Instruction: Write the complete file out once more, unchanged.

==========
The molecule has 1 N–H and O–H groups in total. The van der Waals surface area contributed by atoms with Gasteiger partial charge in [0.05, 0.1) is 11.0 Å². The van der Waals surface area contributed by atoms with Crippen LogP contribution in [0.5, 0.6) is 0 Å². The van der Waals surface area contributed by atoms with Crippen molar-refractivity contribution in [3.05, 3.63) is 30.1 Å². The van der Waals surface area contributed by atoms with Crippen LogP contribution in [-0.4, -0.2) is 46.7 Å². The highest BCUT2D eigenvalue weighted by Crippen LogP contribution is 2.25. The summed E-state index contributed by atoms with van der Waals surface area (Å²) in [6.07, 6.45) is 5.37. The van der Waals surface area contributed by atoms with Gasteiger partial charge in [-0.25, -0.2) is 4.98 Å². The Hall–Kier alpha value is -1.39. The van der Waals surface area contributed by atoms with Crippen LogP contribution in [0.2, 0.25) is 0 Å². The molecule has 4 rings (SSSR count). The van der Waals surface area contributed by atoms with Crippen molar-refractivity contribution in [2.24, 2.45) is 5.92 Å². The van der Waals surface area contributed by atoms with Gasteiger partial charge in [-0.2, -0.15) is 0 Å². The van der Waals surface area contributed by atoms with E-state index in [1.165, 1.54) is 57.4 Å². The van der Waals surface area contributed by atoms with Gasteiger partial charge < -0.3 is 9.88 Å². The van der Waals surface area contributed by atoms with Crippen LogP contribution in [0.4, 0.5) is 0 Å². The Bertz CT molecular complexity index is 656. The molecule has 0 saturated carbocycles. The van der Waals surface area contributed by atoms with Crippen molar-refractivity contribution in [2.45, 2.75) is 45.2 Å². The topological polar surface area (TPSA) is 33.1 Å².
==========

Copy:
The molecule has 1 N–H and O–H groups in total. The van der Waals surface area contributed by atoms with Gasteiger partial charge in [0.05, 0.1) is 11.0 Å². The van der Waals surface area contributed by atoms with Crippen LogP contribution in [0.5, 0.6) is 0 Å². The van der Waals surface area contributed by atoms with Crippen molar-refractivity contribution in [3.05, 3.63) is 30.1 Å². The van der Waals surface area contributed by atoms with Crippen LogP contribution in [-0.4, -0.2) is 46.7 Å². The highest BCUT2D eigenvalue weighted by Crippen LogP contribution is 2.25. The summed E-state index contributed by atoms with van der Waals surface area (Å²) in [6.07, 6.45) is 5.37. The van der Waals surface area contributed by atoms with Gasteiger partial charge in [-0.25, -0.2) is 4.98 Å². The Hall–Kier alpha value is -1.39. The van der Waals surface area contributed by atoms with Crippen LogP contribution in [0.2, 0.25) is 0 Å². The molecule has 4 rings (SSSR count). The van der Waals surface area contributed by atoms with Crippen molar-refractivity contribution in [2.24, 2.45) is 5.92 Å². The van der Waals surface area contributed by atoms with Gasteiger partial charge in [-0.2, -0.15) is 0 Å². The van der Waals surface area contributed by atoms with E-state index in [1.165, 1.54) is 57.4 Å². The van der Waals surface area contributed by atoms with Gasteiger partial charge < -0.3 is 9.88 Å². The van der Waals surface area contributed by atoms with Crippen LogP contribution in [0.4, 0.5) is 0 Å². The Bertz CT molecular complexity index is 656. The molecule has 0 saturated carbocycles. The van der Waals surface area contributed by atoms with Crippen molar-refractivity contribution in [2.45, 2.75) is 45.2 Å². The topological polar surface area (TPSA) is 33.1 Å².